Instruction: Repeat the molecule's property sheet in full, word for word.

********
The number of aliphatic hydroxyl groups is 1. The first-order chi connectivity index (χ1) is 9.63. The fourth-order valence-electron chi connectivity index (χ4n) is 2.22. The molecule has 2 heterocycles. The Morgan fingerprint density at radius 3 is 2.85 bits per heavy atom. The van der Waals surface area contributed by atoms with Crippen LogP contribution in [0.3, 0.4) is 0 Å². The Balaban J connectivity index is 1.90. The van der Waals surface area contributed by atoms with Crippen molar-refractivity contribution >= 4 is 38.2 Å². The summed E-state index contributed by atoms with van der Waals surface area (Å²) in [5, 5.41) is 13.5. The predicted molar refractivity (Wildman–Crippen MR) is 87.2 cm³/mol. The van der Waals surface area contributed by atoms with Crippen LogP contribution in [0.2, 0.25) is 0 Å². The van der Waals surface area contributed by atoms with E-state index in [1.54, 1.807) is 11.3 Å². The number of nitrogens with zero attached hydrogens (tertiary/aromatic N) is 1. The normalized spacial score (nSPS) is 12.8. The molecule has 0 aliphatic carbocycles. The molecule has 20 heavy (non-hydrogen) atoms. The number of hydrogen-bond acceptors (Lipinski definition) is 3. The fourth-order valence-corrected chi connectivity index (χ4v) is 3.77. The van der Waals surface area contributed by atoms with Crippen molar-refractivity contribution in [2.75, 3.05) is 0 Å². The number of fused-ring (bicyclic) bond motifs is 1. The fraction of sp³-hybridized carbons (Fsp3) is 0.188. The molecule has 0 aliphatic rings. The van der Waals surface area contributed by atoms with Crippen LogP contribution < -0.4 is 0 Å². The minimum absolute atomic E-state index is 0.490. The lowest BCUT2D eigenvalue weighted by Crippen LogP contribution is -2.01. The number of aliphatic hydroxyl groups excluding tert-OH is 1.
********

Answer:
The number of aliphatic hydroxyl groups is 1. The first-order chi connectivity index (χ1) is 9.63. The fourth-order valence-electron chi connectivity index (χ4n) is 2.22. The molecule has 2 heterocycles. The Morgan fingerprint density at radius 3 is 2.85 bits per heavy atom. The van der Waals surface area contributed by atoms with Crippen LogP contribution in [0.3, 0.4) is 0 Å². The Balaban J connectivity index is 1.90. The van der Waals surface area contributed by atoms with Crippen molar-refractivity contribution >= 4 is 38.2 Å². The summed E-state index contributed by atoms with van der Waals surface area (Å²) in [5, 5.41) is 13.5. The predicted molar refractivity (Wildman–Crippen MR) is 87.2 cm³/mol. The van der Waals surface area contributed by atoms with Crippen LogP contribution in [0.2, 0.25) is 0 Å². The van der Waals surface area contributed by atoms with E-state index in [1.54, 1.807) is 11.3 Å². The number of nitrogens with zero attached hydrogens (tertiary/aromatic N) is 1. The normalized spacial score (nSPS) is 12.8. The molecule has 0 aliphatic carbocycles. The molecule has 20 heavy (non-hydrogen) atoms. The number of hydrogen-bond acceptors (Lipinski definition) is 3. The fourth-order valence-corrected chi connectivity index (χ4v) is 3.77. The van der Waals surface area contributed by atoms with Crippen molar-refractivity contribution in [2.75, 3.05) is 0 Å². The number of fused-ring (bicyclic) bond motifs is 1. The fraction of sp³-hybridized carbons (Fsp3) is 0.188. The molecule has 0 aliphatic rings. The van der Waals surface area contributed by atoms with Crippen LogP contribution < -0.4 is 0 Å². The minimum absolute atomic E-state index is 0.490. The lowest BCUT2D eigenvalue weighted by Crippen LogP contribution is -2.01. The number of aliphatic hydroxyl groups excluding tert-OH is 1.